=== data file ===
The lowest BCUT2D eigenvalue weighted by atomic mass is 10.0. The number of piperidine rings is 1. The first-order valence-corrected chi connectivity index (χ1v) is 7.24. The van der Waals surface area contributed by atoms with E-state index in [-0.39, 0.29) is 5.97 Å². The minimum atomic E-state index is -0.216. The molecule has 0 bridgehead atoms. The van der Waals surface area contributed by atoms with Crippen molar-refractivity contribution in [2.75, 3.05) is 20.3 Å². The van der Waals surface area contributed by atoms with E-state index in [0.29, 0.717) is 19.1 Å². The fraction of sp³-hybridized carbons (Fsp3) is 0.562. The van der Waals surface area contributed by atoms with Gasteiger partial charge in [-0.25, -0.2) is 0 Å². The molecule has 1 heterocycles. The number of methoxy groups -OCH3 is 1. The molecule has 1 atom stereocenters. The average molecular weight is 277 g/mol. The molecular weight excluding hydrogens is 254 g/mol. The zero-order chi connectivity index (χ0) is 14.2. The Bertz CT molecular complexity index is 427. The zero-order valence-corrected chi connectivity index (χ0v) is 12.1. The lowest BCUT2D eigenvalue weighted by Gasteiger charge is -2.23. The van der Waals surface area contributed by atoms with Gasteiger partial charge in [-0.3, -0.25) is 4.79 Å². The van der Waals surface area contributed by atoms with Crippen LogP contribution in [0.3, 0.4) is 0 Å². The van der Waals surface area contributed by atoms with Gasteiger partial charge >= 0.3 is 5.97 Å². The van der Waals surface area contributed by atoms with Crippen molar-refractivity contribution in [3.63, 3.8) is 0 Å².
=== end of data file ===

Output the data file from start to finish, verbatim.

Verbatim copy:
The lowest BCUT2D eigenvalue weighted by atomic mass is 10.0. The number of piperidine rings is 1. The first-order valence-corrected chi connectivity index (χ1v) is 7.24. The van der Waals surface area contributed by atoms with E-state index in [-0.39, 0.29) is 5.97 Å². The minimum atomic E-state index is -0.216. The molecule has 0 bridgehead atoms. The van der Waals surface area contributed by atoms with Crippen molar-refractivity contribution in [2.75, 3.05) is 20.3 Å². The van der Waals surface area contributed by atoms with E-state index in [0.29, 0.717) is 19.1 Å². The fraction of sp³-hybridized carbons (Fsp3) is 0.562. The van der Waals surface area contributed by atoms with Gasteiger partial charge in [-0.25, -0.2) is 0 Å². The molecule has 1 heterocycles. The number of methoxy groups -OCH3 is 1. The molecule has 1 atom stereocenters. The average molecular weight is 277 g/mol. The molecular weight excluding hydrogens is 254 g/mol. The zero-order chi connectivity index (χ0) is 14.2. The Bertz CT molecular complexity index is 427. The zero-order valence-corrected chi connectivity index (χ0v) is 12.1. The lowest BCUT2D eigenvalue weighted by Gasteiger charge is -2.23. The van der Waals surface area contributed by atoms with Gasteiger partial charge in [-0.3, -0.25) is 4.79 Å². The van der Waals surface area contributed by atoms with Crippen LogP contribution in [0.3, 0.4) is 0 Å². The van der Waals surface area contributed by atoms with Gasteiger partial charge >= 0.3 is 5.97 Å². The van der Waals surface area contributed by atoms with Crippen molar-refractivity contribution in [3.63, 3.8) is 0 Å².